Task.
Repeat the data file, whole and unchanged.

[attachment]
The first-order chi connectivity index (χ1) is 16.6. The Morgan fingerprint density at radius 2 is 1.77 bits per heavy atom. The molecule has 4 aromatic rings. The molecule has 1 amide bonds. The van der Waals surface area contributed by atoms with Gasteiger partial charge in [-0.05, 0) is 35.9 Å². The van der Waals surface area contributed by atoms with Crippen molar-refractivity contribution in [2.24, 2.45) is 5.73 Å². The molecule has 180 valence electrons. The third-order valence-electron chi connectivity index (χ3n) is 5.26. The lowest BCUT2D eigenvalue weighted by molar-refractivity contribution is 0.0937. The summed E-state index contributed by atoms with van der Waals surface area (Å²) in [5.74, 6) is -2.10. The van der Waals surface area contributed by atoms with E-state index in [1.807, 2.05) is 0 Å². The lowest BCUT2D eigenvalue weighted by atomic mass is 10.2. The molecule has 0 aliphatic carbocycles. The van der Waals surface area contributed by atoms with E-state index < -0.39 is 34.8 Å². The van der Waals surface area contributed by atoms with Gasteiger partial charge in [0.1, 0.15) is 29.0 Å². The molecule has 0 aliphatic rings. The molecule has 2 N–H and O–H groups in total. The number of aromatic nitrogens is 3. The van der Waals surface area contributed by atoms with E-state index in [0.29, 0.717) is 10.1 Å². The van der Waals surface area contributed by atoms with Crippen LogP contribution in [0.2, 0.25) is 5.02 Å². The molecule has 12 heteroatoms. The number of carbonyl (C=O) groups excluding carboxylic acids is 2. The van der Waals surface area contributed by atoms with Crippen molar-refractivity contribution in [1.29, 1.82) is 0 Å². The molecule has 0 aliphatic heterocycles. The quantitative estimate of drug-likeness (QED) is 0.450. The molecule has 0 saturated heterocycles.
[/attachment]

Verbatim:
The first-order chi connectivity index (χ1) is 16.6. The Morgan fingerprint density at radius 2 is 1.77 bits per heavy atom. The molecule has 4 aromatic rings. The molecule has 1 amide bonds. The van der Waals surface area contributed by atoms with Gasteiger partial charge in [-0.05, 0) is 35.9 Å². The van der Waals surface area contributed by atoms with Crippen molar-refractivity contribution in [2.24, 2.45) is 5.73 Å². The molecule has 180 valence electrons. The third-order valence-electron chi connectivity index (χ3n) is 5.26. The lowest BCUT2D eigenvalue weighted by molar-refractivity contribution is 0.0937. The summed E-state index contributed by atoms with van der Waals surface area (Å²) in [5.74, 6) is -2.10. The van der Waals surface area contributed by atoms with E-state index in [1.807, 2.05) is 0 Å². The lowest BCUT2D eigenvalue weighted by atomic mass is 10.2. The molecule has 0 aliphatic carbocycles. The van der Waals surface area contributed by atoms with E-state index < -0.39 is 34.8 Å². The van der Waals surface area contributed by atoms with Gasteiger partial charge in [0.1, 0.15) is 29.0 Å². The molecule has 0 aliphatic rings. The molecule has 2 N–H and O–H groups in total. The number of aromatic nitrogens is 3. The van der Waals surface area contributed by atoms with E-state index in [0.29, 0.717) is 10.1 Å². The van der Waals surface area contributed by atoms with Crippen LogP contribution in [0.2, 0.25) is 5.02 Å². The molecule has 12 heteroatoms. The number of carbonyl (C=O) groups excluding carboxylic acids is 2. The van der Waals surface area contributed by atoms with Crippen molar-refractivity contribution in [1.29, 1.82) is 0 Å². The molecule has 0 aliphatic heterocycles. The quantitative estimate of drug-likeness (QED) is 0.450. The molecule has 0 saturated heterocycles.